Medical Technology

Kentucky Governor declares an emergency in response to the nurses shortage that has become a major issue

FRANKFORT, Ky. (AP) — Kentucky’s governor declared the state’s chronic nursing shortage to be an emergency on Thursday, and took executive actions in the midst of the ongoing coronavirus pandemic to boost enrollment in nurse-training courses.

Kentucky will need more than 16,000 nurses by 2024 to fill the gaps created by retirements and people leaving the field Governor. Andy Beshear stated. The Democratic governor stated that his executive order contains “immediate actions believed to give some relief.” “Obviously there are many things to do long-term.”

The crisis in nurse staffing in Kentucky is a sign of a national crisis caused by the pandemic. Health leaders say the problem is twofold: Nurses are either quitting or retiring, exhausted or demoralized by the outbreak. Many are also going to work in lucrative temporary positions with travel-nurse agencies.

In a news conference, Beshear stated that severe shortages pose a threat to “not only the health of patients but as well the entire health care delivery network.”

He said that Kentucky is operating between 12 and 20% below the “needed nursing volume”.

“In the middle of a pandemic and in the face of a crisis that is this serious, we’ve to think a different, in order to make sure that we get the results we require at the time that we need them most,” the governor said.

His executive order aims to attract more students to Kentucky nursing programs.

He stated that the state Board of Nursing must approve enrollment increases from schools with sufficient resources to accommodate more students.

The governor said that nursing schools would have to be able to report to the state nursing board the number of student slots that are vacant each month. These positions will be made public on the board’s website so that prospective students can determine whether there are any slots open.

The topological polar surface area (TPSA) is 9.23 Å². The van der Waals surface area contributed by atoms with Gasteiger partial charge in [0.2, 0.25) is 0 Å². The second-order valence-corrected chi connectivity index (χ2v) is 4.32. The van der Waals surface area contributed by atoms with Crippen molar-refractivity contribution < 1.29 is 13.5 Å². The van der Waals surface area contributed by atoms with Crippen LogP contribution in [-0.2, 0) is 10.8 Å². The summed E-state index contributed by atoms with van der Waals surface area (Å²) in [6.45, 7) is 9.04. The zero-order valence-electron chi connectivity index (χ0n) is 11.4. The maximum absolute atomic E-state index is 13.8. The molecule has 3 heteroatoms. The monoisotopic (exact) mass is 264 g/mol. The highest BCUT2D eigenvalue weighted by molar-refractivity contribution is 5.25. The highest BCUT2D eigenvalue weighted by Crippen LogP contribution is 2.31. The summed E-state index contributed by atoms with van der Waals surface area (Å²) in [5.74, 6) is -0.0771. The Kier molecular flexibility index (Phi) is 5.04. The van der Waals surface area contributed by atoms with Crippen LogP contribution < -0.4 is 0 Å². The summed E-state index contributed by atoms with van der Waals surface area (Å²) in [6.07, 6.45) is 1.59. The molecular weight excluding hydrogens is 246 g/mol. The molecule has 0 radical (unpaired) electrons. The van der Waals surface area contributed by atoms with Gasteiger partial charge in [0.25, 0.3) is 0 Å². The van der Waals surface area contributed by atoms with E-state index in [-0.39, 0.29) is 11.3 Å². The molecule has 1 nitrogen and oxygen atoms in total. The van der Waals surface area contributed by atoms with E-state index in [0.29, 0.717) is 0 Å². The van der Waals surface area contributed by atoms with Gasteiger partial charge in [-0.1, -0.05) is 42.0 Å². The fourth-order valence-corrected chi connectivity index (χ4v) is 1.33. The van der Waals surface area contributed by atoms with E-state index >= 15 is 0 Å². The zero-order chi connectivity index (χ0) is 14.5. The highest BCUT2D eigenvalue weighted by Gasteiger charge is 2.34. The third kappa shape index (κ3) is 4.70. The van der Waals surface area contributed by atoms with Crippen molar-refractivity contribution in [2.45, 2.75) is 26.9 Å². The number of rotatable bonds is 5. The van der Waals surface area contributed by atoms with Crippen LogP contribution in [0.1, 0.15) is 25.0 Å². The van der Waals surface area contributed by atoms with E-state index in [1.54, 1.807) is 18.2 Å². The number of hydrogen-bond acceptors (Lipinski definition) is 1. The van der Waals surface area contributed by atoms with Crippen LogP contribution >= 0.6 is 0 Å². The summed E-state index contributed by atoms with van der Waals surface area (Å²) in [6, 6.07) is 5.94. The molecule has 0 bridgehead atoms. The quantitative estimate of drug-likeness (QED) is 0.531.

The order aims to allow nursing schools to establish new campuses more quickly as long as they have the resources, he said. Nursing schools with full capacity will be required to refer qualified student applicants to other schools that have vacancies, he said.

And schools unable to accommodate their full capacity of students due to staffing shortages will have to inform state officials with the goal of helping them to hire more faculty, he added. A committee advisory group will be set up to offer additional suggestions to address the nursing shortage.

The governor also signaled that his upcoming state budget package will include suggestions to attract and keep nurses. Beshear said that his plan will include some kind of loan forgiveness or scholarship program for nurses who are willing to leave Kentucky for a certain amount of time. The governor will present his budget plan to the legislative body that is Republican-dominated in the early 2022.

In his proposal to offer essential-worker bonuses, he will also include nurses who were present during the pandemic. Beshear stated that he would like to use $400 million in federal pandemic aid to award the extra compensation to a variety of frontline workers working throughout the pandemic.

Beshear made another pitch for the bonuses in hopes of gaining the support of GOP lawmakers.

He said, “This isn’t about process and it’s not about a party.” “This is about the people who have kept us safe and alive, kept our health and food on the table and kept us warm during this pandemic. Saying no to this program is saying no to them.”

This is the second consecutive day the governor has taken executive actions to address a long-standing state-wide issue.

On Wednesday, Beshear announced an increase of 10% to Kentucky’s social service workers. The increase in pay is designed to stop the widespread loss of frontline workers unhappy with their pay and a soaring workload who serve vulnerable children and adults.

According to the governor, the increase in pay will begin on Dec. 16 for family support service staff and social workers. It’s the result of his action to change their jobs to higher grades.

Content Source: https://www.medscape.com/viewarticle/964610?src=rss

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